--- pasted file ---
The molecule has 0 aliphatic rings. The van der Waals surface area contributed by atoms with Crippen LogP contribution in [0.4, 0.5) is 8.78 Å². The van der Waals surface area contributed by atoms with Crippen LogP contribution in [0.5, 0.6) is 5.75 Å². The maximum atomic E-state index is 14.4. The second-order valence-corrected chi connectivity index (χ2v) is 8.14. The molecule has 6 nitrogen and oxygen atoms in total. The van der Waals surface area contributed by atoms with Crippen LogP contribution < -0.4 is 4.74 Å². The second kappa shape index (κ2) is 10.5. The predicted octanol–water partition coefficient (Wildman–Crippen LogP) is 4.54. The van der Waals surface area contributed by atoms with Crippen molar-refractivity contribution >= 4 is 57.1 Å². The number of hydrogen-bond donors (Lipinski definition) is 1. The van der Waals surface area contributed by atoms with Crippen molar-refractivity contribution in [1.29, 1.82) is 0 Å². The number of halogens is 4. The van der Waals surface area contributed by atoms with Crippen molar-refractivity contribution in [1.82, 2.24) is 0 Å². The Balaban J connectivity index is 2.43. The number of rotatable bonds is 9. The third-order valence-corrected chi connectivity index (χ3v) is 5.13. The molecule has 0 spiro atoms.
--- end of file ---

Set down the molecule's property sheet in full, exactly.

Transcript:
The molecule has 0 aliphatic rings. The van der Waals surface area contributed by atoms with Crippen LogP contribution in [0.4, 0.5) is 8.78 Å². The van der Waals surface area contributed by atoms with Crippen LogP contribution in [0.5, 0.6) is 5.75 Å². The maximum atomic E-state index is 14.4. The second-order valence-corrected chi connectivity index (χ2v) is 8.14. The molecule has 6 nitrogen and oxygen atoms in total. The van der Waals surface area contributed by atoms with Crippen LogP contribution < -0.4 is 4.74 Å². The second kappa shape index (κ2) is 10.5. The predicted octanol–water partition coefficient (Wildman–Crippen LogP) is 4.54. The van der Waals surface area contributed by atoms with Crippen molar-refractivity contribution >= 4 is 57.1 Å². The number of hydrogen-bond donors (Lipinski definition) is 1. The van der Waals surface area contributed by atoms with Crippen molar-refractivity contribution in [1.29, 1.82) is 0 Å². The number of halogens is 4. The van der Waals surface area contributed by atoms with Crippen molar-refractivity contribution in [1.82, 2.24) is 0 Å². The Balaban J connectivity index is 2.43. The number of rotatable bonds is 9. The third-order valence-corrected chi connectivity index (χ3v) is 5.13. The molecule has 0 spiro atoms.